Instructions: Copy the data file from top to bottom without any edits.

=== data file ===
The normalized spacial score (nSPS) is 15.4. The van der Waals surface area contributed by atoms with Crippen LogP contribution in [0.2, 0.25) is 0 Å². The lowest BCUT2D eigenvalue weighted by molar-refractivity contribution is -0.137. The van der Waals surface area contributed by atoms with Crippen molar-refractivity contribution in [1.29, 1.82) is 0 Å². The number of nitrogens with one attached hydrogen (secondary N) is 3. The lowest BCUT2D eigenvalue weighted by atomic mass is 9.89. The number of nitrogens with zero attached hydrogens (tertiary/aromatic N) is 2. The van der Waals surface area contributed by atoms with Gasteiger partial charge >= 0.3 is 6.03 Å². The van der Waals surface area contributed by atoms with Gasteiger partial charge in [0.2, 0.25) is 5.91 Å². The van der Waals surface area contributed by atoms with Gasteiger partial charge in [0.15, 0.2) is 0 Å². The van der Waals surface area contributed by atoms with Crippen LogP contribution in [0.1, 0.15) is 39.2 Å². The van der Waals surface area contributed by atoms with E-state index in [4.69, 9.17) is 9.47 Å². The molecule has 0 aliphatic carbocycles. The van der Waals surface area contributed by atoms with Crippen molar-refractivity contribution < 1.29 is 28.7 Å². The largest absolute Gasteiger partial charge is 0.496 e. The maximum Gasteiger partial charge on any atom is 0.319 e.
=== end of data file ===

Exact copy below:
The normalized spacial score (nSPS) is 15.4. The van der Waals surface area contributed by atoms with Crippen LogP contribution in [0.2, 0.25) is 0 Å². The lowest BCUT2D eigenvalue weighted by molar-refractivity contribution is -0.137. The van der Waals surface area contributed by atoms with Crippen molar-refractivity contribution in [1.29, 1.82) is 0 Å². The number of nitrogens with one attached hydrogen (secondary N) is 3. The lowest BCUT2D eigenvalue weighted by atomic mass is 9.89. The number of nitrogens with zero attached hydrogens (tertiary/aromatic N) is 2. The van der Waals surface area contributed by atoms with Gasteiger partial charge >= 0.3 is 6.03 Å². The van der Waals surface area contributed by atoms with Gasteiger partial charge in [0.2, 0.25) is 5.91 Å². The van der Waals surface area contributed by atoms with Gasteiger partial charge in [0.15, 0.2) is 0 Å². The van der Waals surface area contributed by atoms with Crippen LogP contribution in [0.1, 0.15) is 39.2 Å². The van der Waals surface area contributed by atoms with E-state index in [4.69, 9.17) is 9.47 Å². The molecule has 0 aliphatic carbocycles. The van der Waals surface area contributed by atoms with Crippen molar-refractivity contribution < 1.29 is 28.7 Å². The largest absolute Gasteiger partial charge is 0.496 e. The maximum Gasteiger partial charge on any atom is 0.319 e.